In case it should upon further investigation be ascertained that the prisoners and their counsel were unacquainted with the ground of challenge at the time when such challenge ought to have been taken, we think it right to state that that circumstance will not, in strictness of law, make any difference whatever, as the challenge must be taken before the trial begins. But at the same time, as a reasonable doubt may be raised that the prisoners, from inadvertency or ignorance, have lost an advantage, it may be matter of discretion for the Crown whether the severest measure of punishment should be inflicted in that case.

Herbert .tenner. Chas. Wetherell. April 30, 1828. N. C. Tindal.

(4.) Joint Opinion of the Attorney and Solicitor General Sir Thomas Denman and Sir William Horne, on the Right of Slaves to claim Benefit of Clergy, and degree of certainty required in an Indictment.

Lincoln's Inn, January 24, 1832. My Lord,—We feel ourselves bound to take the earliest opportunity of answering your Lordship's letter of the 18th instant, which submits to our consideration a case respecting the trial of certain slaves in the island of Tortola, because the doctrines on which the claim to benefit of clergy on the part of-slaves in Tortola has been resisted in that island, go the whole length of depriving that class of all protection from the law, except where special enactments have been made in their favour.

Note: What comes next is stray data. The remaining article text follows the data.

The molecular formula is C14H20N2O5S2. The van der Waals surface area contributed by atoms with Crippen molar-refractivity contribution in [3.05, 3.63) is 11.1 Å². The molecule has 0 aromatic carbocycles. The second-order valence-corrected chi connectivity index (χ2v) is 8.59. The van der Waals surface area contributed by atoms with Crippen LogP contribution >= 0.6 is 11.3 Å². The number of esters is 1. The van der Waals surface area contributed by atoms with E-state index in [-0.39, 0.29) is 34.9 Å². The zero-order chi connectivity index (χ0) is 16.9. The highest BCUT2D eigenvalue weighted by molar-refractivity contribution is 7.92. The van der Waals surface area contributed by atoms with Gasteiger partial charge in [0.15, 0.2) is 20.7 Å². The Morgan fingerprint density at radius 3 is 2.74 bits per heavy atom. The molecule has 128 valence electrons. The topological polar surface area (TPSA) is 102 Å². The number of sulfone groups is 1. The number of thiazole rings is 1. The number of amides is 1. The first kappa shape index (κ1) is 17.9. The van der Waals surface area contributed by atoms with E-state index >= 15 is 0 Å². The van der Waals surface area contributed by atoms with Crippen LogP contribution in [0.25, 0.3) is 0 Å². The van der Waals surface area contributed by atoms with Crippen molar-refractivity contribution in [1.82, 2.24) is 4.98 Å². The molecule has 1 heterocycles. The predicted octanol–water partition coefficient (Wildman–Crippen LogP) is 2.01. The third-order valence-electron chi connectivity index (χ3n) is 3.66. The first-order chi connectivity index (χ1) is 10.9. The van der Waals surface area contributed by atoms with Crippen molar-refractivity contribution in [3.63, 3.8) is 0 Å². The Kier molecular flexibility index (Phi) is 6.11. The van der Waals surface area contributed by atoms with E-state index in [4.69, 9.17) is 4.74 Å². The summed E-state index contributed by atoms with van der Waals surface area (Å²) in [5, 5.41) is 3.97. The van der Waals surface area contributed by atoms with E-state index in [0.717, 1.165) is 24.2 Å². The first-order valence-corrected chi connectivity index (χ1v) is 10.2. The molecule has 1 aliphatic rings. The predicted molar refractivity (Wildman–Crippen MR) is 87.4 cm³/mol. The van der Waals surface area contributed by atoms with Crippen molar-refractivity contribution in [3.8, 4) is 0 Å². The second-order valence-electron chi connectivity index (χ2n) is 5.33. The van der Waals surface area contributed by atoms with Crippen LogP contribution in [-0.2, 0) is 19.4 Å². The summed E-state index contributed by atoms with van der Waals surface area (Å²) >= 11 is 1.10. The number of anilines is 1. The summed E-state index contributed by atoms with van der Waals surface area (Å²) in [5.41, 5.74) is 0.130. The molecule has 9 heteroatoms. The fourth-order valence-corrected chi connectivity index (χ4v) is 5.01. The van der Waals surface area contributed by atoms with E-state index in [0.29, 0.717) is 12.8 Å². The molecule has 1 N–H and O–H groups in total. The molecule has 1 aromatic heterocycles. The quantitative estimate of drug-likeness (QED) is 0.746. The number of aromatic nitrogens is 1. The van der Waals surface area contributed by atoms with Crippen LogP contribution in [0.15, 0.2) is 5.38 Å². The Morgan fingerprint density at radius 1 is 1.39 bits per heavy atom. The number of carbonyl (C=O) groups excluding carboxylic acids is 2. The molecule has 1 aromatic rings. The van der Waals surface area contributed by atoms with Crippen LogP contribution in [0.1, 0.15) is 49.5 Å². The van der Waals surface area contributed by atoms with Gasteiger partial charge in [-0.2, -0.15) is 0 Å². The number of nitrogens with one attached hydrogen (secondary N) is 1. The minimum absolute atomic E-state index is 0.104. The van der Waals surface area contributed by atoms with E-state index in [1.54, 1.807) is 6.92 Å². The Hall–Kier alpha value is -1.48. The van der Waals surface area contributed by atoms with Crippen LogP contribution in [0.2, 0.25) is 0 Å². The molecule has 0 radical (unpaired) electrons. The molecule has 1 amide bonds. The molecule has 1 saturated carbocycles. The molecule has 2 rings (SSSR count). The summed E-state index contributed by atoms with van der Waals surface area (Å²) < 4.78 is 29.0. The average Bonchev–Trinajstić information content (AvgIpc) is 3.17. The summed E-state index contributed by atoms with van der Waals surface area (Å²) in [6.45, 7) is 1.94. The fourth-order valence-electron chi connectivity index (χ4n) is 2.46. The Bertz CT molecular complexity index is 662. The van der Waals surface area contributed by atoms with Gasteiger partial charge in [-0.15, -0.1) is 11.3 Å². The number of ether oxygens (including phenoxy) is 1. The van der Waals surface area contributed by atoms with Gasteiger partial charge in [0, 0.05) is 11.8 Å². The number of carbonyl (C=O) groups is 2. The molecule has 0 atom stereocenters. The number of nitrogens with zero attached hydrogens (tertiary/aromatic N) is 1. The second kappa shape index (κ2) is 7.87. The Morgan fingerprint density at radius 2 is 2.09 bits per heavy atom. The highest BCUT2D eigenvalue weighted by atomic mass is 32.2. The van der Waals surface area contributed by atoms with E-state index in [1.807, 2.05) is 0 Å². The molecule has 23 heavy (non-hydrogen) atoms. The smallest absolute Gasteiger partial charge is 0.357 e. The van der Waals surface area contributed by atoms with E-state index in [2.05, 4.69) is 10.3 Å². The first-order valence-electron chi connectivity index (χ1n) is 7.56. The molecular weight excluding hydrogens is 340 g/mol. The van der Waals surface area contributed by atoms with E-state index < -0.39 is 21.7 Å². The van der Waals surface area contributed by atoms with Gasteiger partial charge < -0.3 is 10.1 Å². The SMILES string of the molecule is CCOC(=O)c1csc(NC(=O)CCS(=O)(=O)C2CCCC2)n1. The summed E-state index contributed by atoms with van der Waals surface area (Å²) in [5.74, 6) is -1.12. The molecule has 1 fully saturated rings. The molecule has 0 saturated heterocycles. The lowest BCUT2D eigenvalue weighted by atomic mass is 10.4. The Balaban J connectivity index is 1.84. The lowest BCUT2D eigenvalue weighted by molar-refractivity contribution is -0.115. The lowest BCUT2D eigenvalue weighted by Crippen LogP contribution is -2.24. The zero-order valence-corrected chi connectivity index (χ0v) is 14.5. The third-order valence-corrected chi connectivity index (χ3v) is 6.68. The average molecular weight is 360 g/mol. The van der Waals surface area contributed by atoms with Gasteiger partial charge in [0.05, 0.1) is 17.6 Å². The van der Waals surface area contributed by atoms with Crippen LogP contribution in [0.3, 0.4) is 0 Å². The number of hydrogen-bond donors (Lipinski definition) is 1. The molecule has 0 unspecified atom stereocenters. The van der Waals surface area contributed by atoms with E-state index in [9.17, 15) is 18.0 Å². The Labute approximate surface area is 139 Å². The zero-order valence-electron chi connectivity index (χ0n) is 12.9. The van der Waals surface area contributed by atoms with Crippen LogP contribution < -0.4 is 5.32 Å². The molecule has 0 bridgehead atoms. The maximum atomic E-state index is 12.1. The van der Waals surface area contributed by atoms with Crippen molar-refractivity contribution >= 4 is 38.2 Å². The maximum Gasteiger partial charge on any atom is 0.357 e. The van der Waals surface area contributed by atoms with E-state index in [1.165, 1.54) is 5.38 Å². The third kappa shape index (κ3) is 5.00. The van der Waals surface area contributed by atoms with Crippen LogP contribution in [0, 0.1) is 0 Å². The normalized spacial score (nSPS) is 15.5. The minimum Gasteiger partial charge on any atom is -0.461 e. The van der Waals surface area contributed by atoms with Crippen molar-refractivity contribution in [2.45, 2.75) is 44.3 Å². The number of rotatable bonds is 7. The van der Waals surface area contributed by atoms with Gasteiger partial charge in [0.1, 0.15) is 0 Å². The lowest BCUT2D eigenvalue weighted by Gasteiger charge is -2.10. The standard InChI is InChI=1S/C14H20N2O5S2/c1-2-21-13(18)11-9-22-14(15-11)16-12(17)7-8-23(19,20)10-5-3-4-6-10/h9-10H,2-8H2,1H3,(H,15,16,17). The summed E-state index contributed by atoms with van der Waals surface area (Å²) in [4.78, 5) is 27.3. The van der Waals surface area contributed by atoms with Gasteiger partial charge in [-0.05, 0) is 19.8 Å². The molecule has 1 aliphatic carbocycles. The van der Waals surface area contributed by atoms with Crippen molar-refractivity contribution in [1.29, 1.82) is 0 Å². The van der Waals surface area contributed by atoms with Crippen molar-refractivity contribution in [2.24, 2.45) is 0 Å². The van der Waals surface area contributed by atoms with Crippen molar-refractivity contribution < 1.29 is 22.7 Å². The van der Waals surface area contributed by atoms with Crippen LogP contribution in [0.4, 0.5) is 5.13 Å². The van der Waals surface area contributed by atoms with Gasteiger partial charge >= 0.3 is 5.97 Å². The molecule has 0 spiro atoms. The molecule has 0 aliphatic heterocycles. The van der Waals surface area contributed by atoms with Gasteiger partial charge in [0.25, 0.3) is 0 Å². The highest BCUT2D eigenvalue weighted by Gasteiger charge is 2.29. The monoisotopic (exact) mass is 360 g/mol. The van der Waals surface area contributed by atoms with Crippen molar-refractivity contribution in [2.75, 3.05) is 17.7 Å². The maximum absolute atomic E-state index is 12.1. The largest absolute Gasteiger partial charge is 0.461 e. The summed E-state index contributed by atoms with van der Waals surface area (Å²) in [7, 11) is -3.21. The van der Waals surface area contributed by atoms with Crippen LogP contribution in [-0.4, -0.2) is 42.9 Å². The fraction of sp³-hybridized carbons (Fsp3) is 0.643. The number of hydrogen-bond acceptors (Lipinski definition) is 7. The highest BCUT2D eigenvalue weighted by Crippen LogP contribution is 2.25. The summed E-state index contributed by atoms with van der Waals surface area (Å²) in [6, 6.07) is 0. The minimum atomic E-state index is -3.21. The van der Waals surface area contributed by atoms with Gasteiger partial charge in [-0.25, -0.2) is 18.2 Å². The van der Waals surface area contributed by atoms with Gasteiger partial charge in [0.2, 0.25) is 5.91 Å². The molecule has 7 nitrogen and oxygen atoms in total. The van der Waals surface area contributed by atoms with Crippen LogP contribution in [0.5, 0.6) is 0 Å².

According to those doctrines, the inquiry whether a slave has been lawfully convicted before he is put to death must always be superfluous, for he is boldly declared to derive no protection from the common law, and to be out of the King's peace. Not only the public executioner, therefore, but any private individual is at liberty to treat him in any way he may think proper, subject only to such penalties (if any) as may have been specifically provided for the fact committed, and to such damages as the owner may recover for the injury done to his property in the slave.

These doctrines do not appear to have been universally adopted. The Commissioners for legal inquiry have in their reports distinctly pronounced their opinion that slaves, as subjects of his Majesty, are entitled to the protection of the common law, and many lawyers in the colonies have plainly viewed the subject in the same light. We do not hesitate to inform your Lordship that such is also our opinion, and it follows that to deprive a slave of life without lawful authority must be murder or manslaughter, according to the circumstances of the particular case.